Marie: For me, my success was not built just on my own. So, I think for me it’s always been my whole entire career journey, I’ve had a village of my own. I’ve had a community of people who have helped me, I’ve had professionals who have mentored me. There are mentees that I have ended up mentoring that I still continue to learn from. So, it’s just about giving back, that’s really important for me, because my career again, I don’t think and I will never say that I did it on my own. There were so many people involved with helping me and so giving back to these different communities are important because I just want to be able to give back and hopefully, they also will give back. For me, I always just see it as the cycle of paying it forward. I ended up being very successful and I’m really proud of my career, but I never want to hold on to that and not share.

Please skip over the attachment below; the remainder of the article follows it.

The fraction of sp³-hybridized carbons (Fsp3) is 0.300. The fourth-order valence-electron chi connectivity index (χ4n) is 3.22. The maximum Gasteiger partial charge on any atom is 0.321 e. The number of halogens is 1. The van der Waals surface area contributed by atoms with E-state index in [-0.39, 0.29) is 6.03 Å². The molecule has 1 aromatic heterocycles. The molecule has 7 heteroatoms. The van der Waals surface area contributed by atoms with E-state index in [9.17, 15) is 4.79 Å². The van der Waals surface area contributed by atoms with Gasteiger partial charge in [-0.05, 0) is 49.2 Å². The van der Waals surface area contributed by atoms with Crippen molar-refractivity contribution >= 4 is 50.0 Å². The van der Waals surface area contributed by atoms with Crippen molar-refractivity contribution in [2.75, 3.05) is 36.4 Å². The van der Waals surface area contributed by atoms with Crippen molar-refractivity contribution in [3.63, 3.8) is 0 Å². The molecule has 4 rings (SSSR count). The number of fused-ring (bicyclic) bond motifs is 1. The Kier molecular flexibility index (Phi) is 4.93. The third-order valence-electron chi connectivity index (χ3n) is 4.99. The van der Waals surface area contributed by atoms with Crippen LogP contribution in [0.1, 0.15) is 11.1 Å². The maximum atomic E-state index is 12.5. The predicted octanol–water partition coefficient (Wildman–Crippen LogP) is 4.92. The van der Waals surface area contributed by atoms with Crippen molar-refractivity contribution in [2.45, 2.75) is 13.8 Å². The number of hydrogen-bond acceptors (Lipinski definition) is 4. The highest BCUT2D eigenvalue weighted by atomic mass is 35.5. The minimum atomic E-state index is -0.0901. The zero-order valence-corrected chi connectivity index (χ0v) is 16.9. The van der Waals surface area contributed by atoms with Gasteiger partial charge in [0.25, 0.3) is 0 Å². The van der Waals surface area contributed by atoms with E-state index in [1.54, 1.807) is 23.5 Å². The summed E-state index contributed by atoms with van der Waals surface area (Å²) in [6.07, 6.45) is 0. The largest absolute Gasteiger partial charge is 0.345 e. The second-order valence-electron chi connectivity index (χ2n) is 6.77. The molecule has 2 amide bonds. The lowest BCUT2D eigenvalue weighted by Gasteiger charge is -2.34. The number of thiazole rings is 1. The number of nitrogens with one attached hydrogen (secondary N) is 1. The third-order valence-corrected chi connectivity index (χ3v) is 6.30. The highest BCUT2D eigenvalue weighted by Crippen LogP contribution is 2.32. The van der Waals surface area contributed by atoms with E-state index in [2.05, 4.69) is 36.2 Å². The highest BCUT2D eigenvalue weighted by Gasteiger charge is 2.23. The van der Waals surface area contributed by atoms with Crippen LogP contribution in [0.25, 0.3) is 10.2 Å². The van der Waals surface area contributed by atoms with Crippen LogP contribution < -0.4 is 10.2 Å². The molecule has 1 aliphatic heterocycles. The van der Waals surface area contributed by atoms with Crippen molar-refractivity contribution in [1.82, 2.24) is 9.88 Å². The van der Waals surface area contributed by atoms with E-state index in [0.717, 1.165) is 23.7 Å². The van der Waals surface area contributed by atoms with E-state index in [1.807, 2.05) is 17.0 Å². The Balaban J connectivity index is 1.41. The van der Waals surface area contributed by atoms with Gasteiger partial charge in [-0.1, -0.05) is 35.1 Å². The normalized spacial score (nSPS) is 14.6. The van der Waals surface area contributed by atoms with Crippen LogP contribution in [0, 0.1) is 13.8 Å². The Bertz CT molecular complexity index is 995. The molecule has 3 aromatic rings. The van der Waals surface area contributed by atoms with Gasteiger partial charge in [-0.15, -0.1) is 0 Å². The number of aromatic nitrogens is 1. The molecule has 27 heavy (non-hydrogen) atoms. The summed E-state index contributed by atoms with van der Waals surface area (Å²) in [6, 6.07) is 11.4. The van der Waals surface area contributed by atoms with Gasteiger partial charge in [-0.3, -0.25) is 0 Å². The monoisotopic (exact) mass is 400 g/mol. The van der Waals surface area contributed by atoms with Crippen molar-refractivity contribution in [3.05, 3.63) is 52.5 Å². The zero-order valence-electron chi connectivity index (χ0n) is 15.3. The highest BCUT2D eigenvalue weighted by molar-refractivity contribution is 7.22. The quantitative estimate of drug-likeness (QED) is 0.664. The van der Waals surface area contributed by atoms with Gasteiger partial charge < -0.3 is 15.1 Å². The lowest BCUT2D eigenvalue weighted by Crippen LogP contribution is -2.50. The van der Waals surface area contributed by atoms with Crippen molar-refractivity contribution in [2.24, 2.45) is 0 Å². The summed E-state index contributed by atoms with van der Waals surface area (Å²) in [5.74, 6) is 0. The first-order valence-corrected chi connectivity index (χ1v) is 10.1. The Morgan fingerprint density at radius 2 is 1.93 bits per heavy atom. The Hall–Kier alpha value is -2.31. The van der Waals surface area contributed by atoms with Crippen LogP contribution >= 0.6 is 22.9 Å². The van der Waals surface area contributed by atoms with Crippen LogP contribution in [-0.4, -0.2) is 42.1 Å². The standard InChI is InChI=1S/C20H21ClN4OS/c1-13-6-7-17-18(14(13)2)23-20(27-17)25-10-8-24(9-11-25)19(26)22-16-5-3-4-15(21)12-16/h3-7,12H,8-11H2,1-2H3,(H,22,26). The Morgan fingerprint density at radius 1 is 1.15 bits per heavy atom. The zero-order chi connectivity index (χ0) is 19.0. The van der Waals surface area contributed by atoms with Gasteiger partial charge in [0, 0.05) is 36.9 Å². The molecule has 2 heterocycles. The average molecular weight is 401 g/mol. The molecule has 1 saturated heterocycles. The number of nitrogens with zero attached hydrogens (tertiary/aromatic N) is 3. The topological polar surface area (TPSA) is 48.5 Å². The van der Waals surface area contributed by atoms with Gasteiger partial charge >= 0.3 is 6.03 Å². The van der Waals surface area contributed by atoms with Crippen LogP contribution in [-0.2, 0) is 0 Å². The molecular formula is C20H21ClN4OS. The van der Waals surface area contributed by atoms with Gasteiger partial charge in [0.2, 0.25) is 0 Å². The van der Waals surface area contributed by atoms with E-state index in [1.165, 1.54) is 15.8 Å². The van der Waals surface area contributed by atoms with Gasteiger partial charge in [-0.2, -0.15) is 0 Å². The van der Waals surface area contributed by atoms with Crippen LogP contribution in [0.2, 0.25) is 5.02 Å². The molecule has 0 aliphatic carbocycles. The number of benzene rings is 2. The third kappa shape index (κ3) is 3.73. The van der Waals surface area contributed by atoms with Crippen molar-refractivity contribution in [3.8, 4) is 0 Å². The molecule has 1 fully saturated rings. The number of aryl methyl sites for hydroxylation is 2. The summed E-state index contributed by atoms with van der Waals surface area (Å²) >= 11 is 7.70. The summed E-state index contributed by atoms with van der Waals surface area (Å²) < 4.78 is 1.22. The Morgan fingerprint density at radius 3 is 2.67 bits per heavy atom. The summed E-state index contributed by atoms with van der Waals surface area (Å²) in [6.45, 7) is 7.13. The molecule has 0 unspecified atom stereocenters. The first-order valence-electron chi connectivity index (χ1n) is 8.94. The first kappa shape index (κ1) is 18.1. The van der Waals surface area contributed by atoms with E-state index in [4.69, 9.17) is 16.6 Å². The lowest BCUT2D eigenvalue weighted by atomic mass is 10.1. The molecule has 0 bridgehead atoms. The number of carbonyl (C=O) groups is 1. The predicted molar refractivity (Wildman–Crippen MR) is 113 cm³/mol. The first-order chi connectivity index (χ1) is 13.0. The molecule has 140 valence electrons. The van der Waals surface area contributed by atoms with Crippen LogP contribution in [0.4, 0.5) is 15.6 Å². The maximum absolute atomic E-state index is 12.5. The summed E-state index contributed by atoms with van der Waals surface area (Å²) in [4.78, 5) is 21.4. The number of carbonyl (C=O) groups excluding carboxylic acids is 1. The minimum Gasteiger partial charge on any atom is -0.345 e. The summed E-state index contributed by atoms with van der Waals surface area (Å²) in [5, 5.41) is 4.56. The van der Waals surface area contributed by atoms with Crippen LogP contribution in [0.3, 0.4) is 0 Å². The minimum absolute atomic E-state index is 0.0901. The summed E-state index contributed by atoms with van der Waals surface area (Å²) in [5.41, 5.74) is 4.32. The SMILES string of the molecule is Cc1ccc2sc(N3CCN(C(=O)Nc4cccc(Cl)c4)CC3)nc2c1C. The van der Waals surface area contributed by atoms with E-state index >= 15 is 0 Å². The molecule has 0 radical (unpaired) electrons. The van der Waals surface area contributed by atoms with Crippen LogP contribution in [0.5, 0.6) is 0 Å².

And you’ve seen this too, when I’m posting on LinkedIn and creating content, I have all this knowledge from just how fun my career is that I want to share that with other people like there are fun careers out there. We don’t have to settle for jobs that make us miserable. So, for me, it was really just like I want to give back. And so, even though, I am super busy, there’s a lot of things that I do. I mentioned to you earlier that I’m also a mom and so it’s a crazy life, but it always boils down to just how thankful I am and just that power of giving back so that hopefully other people will get back. I hope my story goes to you AJ and you share it with someone else and someone else goes, ‘Hey, I listened to the Final Round,” and then it just kind of like full circle effect, like that’s what I love to see. And so, that’s why I really love to get back to the community and just fun to do it because our lives isn’t just our jobs. Right? My cup is full here at Netflix, like I love this job so much, but there’s other places where I’m like where else can I help fill those cups for others?